Cardinals defensive tackle Darnell Dockett apparently didn’t get the memo. Or if he did, he tore it up and laughed.
Our money is on the latter.
Dockett, whose new facemask can be described with no words yet spawned by the English language, has taken to Twitter on Friday morning to explain why he plays football: “1 reason I love this game is bc I can inflict physical, bodily harm to another individual in an environment which it is morally acceptable.”
This sentiment underscores the reality that, with or without bounties, football is a rough-and-tumble game in which large men with bad intentions collide with other large men who possibly have worse intentions. Removing from the process an envelope full of cash doesn’t make guys less inclined to try to hurt each other.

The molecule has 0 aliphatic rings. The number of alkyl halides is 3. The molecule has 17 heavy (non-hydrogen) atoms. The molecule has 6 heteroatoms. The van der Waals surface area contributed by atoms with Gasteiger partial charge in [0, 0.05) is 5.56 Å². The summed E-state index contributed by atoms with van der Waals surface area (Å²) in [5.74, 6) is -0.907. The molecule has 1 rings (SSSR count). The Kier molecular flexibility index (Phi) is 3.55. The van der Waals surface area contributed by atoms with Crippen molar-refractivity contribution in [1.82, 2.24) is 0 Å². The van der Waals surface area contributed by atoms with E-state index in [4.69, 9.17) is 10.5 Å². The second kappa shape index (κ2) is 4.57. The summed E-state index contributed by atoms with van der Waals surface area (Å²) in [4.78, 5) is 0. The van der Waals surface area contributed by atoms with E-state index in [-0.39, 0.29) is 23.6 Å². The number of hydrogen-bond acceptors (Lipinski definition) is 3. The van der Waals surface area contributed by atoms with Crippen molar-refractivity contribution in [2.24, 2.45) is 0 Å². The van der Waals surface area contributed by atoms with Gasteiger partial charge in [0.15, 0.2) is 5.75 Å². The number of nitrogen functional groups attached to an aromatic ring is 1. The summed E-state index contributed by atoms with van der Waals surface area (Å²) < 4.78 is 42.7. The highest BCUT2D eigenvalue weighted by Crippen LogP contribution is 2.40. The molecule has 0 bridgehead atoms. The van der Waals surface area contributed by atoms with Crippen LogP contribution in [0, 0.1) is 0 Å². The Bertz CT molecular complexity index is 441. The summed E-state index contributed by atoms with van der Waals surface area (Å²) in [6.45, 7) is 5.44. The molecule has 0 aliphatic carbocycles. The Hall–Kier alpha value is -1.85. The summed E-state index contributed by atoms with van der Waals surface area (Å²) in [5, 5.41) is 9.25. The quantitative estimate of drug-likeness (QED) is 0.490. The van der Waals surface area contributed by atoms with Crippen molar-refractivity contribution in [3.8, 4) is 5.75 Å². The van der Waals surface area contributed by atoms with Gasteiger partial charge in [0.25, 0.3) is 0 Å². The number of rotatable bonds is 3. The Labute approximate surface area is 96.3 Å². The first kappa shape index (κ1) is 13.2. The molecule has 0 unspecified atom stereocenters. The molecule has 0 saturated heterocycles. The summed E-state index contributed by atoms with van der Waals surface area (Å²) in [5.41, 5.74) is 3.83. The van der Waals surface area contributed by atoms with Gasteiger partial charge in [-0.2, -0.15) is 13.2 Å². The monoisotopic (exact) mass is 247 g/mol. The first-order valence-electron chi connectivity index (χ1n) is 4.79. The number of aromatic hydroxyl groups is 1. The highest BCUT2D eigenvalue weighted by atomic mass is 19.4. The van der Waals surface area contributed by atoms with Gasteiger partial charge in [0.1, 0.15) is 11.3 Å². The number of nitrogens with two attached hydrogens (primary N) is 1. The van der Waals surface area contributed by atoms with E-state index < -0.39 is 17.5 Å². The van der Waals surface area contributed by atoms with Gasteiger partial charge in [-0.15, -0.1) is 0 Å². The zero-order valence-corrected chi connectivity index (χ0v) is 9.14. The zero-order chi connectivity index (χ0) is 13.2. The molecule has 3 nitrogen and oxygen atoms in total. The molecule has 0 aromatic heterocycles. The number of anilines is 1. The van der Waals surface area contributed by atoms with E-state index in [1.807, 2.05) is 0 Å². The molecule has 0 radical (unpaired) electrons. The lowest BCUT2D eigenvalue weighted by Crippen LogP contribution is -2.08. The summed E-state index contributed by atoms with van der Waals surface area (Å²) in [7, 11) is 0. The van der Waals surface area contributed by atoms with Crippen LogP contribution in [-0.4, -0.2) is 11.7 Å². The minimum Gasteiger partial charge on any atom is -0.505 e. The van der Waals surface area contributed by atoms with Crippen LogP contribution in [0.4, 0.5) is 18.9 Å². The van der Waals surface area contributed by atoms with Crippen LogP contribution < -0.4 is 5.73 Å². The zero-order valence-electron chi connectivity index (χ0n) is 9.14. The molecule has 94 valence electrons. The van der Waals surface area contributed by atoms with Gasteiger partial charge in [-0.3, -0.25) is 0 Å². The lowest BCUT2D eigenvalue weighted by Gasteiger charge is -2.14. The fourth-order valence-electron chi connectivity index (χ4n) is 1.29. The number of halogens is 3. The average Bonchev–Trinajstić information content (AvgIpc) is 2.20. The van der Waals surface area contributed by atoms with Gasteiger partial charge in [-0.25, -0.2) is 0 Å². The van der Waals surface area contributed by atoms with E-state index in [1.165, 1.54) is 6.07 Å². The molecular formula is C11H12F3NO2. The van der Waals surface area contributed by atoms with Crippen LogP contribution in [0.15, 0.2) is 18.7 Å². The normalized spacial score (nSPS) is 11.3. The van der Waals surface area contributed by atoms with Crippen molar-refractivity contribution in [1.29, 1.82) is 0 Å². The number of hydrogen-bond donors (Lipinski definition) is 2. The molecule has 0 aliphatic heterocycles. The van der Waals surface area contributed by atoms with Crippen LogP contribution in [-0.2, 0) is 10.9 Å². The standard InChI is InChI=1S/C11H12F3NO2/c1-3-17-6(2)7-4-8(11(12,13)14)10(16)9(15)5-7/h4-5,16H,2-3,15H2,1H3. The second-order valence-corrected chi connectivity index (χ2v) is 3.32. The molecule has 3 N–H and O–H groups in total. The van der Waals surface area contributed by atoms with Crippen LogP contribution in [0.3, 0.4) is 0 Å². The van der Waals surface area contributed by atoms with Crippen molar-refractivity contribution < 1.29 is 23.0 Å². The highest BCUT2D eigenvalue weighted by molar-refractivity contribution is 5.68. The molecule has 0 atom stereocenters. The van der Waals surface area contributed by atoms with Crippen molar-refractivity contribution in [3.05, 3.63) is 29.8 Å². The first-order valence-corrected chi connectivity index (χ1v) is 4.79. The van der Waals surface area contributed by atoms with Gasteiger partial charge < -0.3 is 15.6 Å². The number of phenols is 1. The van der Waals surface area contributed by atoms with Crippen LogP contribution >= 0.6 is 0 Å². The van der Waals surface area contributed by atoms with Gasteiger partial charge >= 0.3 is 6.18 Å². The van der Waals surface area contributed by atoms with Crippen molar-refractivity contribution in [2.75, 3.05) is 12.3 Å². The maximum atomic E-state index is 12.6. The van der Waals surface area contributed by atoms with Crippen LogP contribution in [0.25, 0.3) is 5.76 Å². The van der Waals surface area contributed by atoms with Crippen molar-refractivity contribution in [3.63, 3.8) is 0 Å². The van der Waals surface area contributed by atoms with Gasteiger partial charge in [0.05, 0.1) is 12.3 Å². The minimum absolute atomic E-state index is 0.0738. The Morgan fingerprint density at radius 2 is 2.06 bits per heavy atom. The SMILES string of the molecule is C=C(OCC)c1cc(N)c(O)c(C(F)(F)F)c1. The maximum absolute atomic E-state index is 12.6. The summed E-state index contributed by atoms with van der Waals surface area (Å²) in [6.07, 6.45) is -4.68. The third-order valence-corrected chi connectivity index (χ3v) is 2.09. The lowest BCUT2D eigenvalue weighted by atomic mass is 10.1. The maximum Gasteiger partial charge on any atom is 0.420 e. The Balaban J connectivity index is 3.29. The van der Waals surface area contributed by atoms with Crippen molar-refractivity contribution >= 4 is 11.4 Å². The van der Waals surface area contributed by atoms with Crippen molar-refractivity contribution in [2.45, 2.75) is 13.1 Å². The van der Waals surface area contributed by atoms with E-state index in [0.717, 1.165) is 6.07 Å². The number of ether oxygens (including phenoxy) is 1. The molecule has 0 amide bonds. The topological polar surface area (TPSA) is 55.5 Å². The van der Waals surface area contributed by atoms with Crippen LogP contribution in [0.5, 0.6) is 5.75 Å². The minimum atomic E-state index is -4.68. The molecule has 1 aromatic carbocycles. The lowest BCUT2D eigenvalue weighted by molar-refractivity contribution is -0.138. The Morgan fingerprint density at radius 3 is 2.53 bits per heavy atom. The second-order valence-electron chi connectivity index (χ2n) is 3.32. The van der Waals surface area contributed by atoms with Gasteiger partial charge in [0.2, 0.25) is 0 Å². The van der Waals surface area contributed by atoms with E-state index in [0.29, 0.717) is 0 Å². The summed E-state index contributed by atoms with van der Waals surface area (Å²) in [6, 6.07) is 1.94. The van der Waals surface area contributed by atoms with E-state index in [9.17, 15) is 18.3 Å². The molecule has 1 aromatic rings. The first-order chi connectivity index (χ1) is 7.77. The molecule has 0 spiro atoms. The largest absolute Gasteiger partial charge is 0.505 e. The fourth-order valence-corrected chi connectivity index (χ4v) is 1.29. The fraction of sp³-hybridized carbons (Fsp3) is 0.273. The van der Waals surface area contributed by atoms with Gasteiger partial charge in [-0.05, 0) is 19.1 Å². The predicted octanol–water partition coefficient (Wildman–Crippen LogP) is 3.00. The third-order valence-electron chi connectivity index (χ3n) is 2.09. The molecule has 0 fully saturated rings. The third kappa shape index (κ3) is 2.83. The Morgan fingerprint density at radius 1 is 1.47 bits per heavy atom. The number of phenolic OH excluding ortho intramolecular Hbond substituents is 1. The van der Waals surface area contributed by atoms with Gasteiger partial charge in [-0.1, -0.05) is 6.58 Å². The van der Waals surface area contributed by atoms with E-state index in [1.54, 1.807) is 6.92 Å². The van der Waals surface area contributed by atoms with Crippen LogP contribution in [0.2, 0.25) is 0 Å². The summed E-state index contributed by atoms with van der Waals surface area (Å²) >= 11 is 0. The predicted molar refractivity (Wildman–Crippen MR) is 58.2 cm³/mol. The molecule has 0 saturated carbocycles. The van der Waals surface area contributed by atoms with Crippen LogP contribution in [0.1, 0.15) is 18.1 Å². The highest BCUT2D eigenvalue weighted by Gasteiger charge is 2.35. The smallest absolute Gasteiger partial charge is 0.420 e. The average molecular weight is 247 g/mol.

Most if not all realize the strategic benefit to knocking opposing players out of games. Some simply enjoy it.
The problem with Dockett’s statement is that, in recent years, the range of moral acceptability has narrowed. The NFL, in an effort to make an inherently unsafe game safer, systematically is trying to remove from the game opportunities to inflict “physical, bodily harm” that are deemed unnecessary to the act of advancing the ball or tackling the guy who has it.
Still, the NFL never will be able to police the hearts and minds of the men who apply clean hits that happen to inflict injury. The league would like us to believe that the injuries are incidental. The reality is that, for plenty of the guys who play the game, the injuries are intended — whether to help the team win or simply because the guy delivering the hit (as Dockett admits) likes inflicting bodily harm in a setting where no one can get sued or arrested.